Keeping a long term perspective is key
So we’re a year on from Covid landing on Irish shores… and what a year it has been. A whole new language has entered our culture, with all of us now experts in social distancing, lockdowns, herd immunity and other such terms we had rarely if ever used before.
Many people have also learned lessons about investing, for many people unfortunately these have been expensive lessons to learn. If we roll back just over a year to 19th February 2020, the S&P 500 was at an all-time high of 3,386 points and sentiment for 2020 was positive. Then Covid started to impact, and five weeks later on 23rd March 2020, the S&P 500 had fallen off a cliff - by 34% to 2,237 points. All during this time, many nervous investors left the market, believing that surely the markets would go a lot lower as Covid restrictions really started to bite.
How wrong these people were. In their efforts to avoid further losses, they missed the market recovery, which bounced back to an amazing 3,756 points by the end of 2020 – a gain of 68% from the low point in March, with further gains in 2021 so far. Some of these people have been sitting in cash all of that time.
What does this teach us? Basically that none of us have any idea what’s going to happen in the short term. And that is why we constantly advocate that investing is not about winning short term bets, but instead the careful implementation of a long term financial plan and an investment portfolio to match that timeframe.
Success comes from a long term perspective
The road to achieving your financial goals begins with identifying exactly what your objectives are. Not for next year, but for the rest of your life. And then working with an expert financial planner who will help you to identify the price tag for achieving these goals, in terms of potentially the saving needed, the management of your spending and the careful construction of your investment portfolio. Once you have your plan, the key is to stay the course, letting time and the markets get to work over the long term. Of course your goals or circumstances may change, and for this reason regular review meetings are a critical element of the process.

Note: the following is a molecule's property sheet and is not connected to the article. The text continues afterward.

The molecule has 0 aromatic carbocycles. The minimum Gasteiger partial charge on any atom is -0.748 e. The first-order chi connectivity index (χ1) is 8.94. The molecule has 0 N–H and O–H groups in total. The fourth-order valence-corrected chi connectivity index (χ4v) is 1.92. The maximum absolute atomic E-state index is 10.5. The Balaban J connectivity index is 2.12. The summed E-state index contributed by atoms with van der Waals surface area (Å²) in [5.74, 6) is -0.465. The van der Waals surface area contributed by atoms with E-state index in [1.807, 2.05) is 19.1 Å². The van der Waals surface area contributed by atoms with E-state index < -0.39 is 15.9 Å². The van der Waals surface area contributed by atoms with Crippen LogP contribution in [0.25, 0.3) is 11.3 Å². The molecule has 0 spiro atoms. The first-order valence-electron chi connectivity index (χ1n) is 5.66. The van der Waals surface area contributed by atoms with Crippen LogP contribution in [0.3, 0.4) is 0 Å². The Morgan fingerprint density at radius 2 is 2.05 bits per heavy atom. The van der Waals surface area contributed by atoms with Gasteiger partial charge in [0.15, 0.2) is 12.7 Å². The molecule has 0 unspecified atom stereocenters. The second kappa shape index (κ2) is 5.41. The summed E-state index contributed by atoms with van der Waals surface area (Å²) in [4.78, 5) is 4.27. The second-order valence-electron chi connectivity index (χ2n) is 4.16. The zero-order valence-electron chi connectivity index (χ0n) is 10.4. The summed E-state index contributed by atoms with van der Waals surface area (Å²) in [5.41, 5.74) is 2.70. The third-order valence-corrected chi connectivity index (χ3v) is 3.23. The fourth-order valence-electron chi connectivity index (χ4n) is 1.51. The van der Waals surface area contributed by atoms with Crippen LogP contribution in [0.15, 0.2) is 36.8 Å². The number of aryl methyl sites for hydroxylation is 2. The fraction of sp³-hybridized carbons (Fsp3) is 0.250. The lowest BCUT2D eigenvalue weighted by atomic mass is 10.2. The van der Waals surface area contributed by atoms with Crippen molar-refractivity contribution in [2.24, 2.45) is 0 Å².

Don’t try and pick winners
We hear it from time to time – “Should I not buy a load of Tesla / Gamestop / Bitcoin (or whatever the latest fad is)?” Our answer is that a cornerstone of an effective investment strategy is diversification. Remember all of the people who had their wealth tied up in supposedly rock solid Irish bank shares in the early noughties? Again wiped out by unforeseen events, at that time it was the global financial crisis. Don’t get distracted by fads – some people will make a lot of money, many more will lose huge amounts. Grow your wealth over time by diversification of your assets across sectors, countries and asset classes. When one area takes a hit, the impact on your whole portfolio is much less damaging.
“But now HAS to be time”
Emotions do funny things to people and can cloud decision making. They see markets falling (like last February / March) and decide that this time is definitely different, and that of course they must now exit the market. And so they do, selling out based on fear at really low asset prices. Time and again we’ve seen that trying to time markets is a fool’s game, because the market is devoid of emotion. The greatest destroyer of investment value is too often the investor him/herself, as their decisions are often taken based solely on emotion.
As the world’s most renowned investor Warren Buffett famously said, “Be fearful when others are greedy, and greedy when others are fearful”.
Don’t ignore your short term needs
We are not suggesting that all of your wealth be tied up for the long term, as you have short term needs too. We are definitely supporters of maintaining a fund to meet any short term needs you might have – emergencies that might arise, planned expenses in the next year or two or a bit of spare cash to enjoy life today. This is managed separately and differently to your longer term wealth assets.
So forget the fads, the supposed “dead cert winners” and crystal ball gazing when it comes to investing. Build a structured financial plan to achieve your goals, an investment strategy that will deliver these goals over the long term and then leave it to work over the years to come.